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[DEV] Xposed module: KitKat Card-Emulation catch-all AID Routing

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androcheck
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(Last edited by androcheck; 17th December 2013 at 10:11 AM.)
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Default [DEV] Xposed module: KitKat Card-Emulation catch-all AID Routing

Hi!

This may be mainly interesting for developers.

Overview:
I created a Xposed module which allows a "catch-all" routing for KitKat's new Host-Card-Emulation feature. Which means you can create an Host-Card-Emulation app which will receive ALL incoming APDUs (not only the ones for the AID your app has registered for).

This may not be useful at all but maybe it makes sense for debugging or checking which AID a specific card terminal is asking for.

Here's the code:
https://github.com/johnzweng/XposedModifyAidRouting




Details:
With Android 4.4 (KitKat) Google introduced NFC Host-Card-Emulation, which allows your phone to act as a NFC-SmartCard. App developers now can create special apps which handle all the incoming NFC data packets and response like a ISO 7816-4 SmartCard would do it.

However, the app developer has to declare explicitly which SmartCard application it wants to simulate in the app's Manifest file.

In more detail: each SmartCard application on a SmartCard is identified by a unique AID (application identifier). Usually a card terminal first sends a SELECT xxxxxxxxx message to the SmartCard where the xxxxxxx stands for the AID, and the SmartCard responds accordingly if it can handle this AID or not.

On a KitKat phone Android takes care of checking the AID value. So if the card terminal sends a SELECT xxxxxxxxx message, Android checks if there is any Card-Emulation app installed which has registered for this AID and if so it forwards this and all folowing APDU (ISO 7816-4 application protocol data unit) packets to this app.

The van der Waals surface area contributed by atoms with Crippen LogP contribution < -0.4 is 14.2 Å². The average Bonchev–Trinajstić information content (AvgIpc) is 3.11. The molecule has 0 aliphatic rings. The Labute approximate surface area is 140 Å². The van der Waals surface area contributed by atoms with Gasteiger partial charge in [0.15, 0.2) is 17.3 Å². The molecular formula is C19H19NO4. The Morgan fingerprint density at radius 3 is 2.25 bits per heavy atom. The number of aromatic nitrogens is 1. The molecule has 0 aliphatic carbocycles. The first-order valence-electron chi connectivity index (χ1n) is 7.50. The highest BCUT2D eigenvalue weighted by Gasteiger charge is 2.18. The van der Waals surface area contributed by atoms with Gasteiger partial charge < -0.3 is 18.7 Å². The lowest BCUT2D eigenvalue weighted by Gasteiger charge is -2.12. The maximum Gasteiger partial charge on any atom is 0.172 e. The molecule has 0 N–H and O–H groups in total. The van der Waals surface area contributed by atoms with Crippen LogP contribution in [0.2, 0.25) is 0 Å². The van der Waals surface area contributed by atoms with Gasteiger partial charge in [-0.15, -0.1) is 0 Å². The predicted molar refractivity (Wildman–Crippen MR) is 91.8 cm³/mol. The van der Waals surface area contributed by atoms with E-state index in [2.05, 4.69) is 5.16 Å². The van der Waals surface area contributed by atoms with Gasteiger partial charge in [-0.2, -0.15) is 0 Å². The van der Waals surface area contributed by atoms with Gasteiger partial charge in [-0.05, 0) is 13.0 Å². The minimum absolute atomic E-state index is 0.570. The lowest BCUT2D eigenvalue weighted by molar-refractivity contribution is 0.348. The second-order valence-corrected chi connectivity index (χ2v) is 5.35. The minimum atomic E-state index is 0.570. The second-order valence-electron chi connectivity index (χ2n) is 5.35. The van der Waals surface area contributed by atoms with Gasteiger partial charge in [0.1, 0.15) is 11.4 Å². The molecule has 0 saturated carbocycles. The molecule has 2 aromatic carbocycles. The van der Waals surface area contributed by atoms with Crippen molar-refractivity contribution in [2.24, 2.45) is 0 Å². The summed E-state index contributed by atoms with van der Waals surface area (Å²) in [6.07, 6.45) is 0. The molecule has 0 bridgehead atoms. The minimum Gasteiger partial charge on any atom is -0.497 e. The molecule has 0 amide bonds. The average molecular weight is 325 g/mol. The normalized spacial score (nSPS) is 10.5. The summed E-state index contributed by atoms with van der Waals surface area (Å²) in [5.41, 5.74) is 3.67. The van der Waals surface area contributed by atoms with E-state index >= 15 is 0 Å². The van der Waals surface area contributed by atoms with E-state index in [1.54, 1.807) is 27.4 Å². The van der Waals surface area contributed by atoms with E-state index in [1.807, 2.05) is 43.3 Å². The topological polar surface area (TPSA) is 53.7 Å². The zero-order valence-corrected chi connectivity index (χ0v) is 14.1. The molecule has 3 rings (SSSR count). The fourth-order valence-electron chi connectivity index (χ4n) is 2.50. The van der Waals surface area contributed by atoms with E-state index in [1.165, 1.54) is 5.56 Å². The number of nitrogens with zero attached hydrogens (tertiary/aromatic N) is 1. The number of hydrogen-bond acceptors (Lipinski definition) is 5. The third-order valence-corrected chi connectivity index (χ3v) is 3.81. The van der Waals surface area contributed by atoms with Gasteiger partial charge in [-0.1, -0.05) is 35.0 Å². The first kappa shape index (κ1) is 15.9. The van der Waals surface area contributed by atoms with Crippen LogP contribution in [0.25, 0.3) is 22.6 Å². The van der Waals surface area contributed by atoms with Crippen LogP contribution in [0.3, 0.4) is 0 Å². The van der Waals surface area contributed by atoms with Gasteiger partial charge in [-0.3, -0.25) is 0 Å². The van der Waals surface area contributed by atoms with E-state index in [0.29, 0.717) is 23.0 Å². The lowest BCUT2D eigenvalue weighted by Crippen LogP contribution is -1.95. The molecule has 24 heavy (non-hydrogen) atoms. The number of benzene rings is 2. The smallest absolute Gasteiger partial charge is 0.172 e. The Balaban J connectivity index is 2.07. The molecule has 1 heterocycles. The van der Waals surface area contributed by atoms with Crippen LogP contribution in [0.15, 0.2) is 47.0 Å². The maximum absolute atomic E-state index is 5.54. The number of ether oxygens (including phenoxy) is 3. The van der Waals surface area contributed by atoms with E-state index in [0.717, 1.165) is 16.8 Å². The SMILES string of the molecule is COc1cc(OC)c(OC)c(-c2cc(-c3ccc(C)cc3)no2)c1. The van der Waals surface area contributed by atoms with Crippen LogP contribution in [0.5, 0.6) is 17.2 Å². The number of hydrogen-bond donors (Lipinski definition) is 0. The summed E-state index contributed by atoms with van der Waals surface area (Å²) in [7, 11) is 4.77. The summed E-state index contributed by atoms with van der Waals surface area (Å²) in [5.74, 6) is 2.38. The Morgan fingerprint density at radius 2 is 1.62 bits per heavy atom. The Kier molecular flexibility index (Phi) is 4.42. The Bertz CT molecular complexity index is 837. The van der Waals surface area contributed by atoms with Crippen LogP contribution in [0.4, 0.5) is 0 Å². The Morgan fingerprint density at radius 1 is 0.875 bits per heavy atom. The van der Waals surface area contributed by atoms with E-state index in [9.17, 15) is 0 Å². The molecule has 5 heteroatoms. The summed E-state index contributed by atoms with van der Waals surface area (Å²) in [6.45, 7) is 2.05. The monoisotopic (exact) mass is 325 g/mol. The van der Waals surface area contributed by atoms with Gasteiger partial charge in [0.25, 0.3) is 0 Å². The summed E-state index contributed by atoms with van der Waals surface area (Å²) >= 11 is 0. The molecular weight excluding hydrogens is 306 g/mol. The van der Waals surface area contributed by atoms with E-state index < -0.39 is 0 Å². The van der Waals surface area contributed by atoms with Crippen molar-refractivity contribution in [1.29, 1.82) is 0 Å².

Otherwise (if no app has registered this AID) it simply responds to the card terminal with a Application not found message and no app will ever be informed about the incoming APDU message.

What this Xposed module does:
If this module is enabled, it completly OVERRIDES the AID routing mechanism of Android. So ALL incoming APDUs for ALL application identifier will be routed to the app which has registered the "special magic" AID "F04E66E75C02D8" (I just randomly chose this one.) Even if there are other Card-Emulation apps installed which explicitly register for a specific AID they never will get any APDU message.

So as an app developer, you simply can create a Host Card Emulation app as described here (https://developer.android.com/guide/...y/nfc/hce.html) and register it for the special AID F04E66E75C02D8 and your app will receive all APDUs packets for ANY AID value the card terminal ever may ask for.

All your APDUs are belong to us!



Edit:
I just added the module to the Xposed repository. Should now also be available in the Xposed installer app.
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abuttino
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Quote:
Originally Posted by androcheck View Post
Hi!

This may be mainly interesting for developers.

Overview:
I created a Xposed module which allows a "catch-all" routing for KitKat's new Host-Card-Emulation feature. Which means you can create an Host-Card-Emulation app which will receive ALL incoming APDUs (not only the ones for the AID your app has registered for).

This may not be useful at all but maybe it makes sense for debugging or checking which AID a specific card terminal is asking for.

Here's the code:
https://github.com/johnzweng/XposedModifyAidRouting




Details:
With Android 4.4 (KitKat) Google introduced NFC Host-Card-Emulation, which allows your phone to act as a NFC-SmartCard. App developers now can create special apps which handle all the incoming NFC data packets and response like a ISO 7816-4 SmartCard would do it.

However, the app developer has to declare explicitly which SmartCard application it wants to simulate in the app's Manifest file.

In more detail: each SmartCard application on a SmartCard is identified by a unique AID (application identifier). Usually a card terminal first sends a SELECT xxxxxxxxx message to the SmartCard where the xxxxxxx stands for the AID, and the SmartCard responds accordingly if it can handle this AID or not.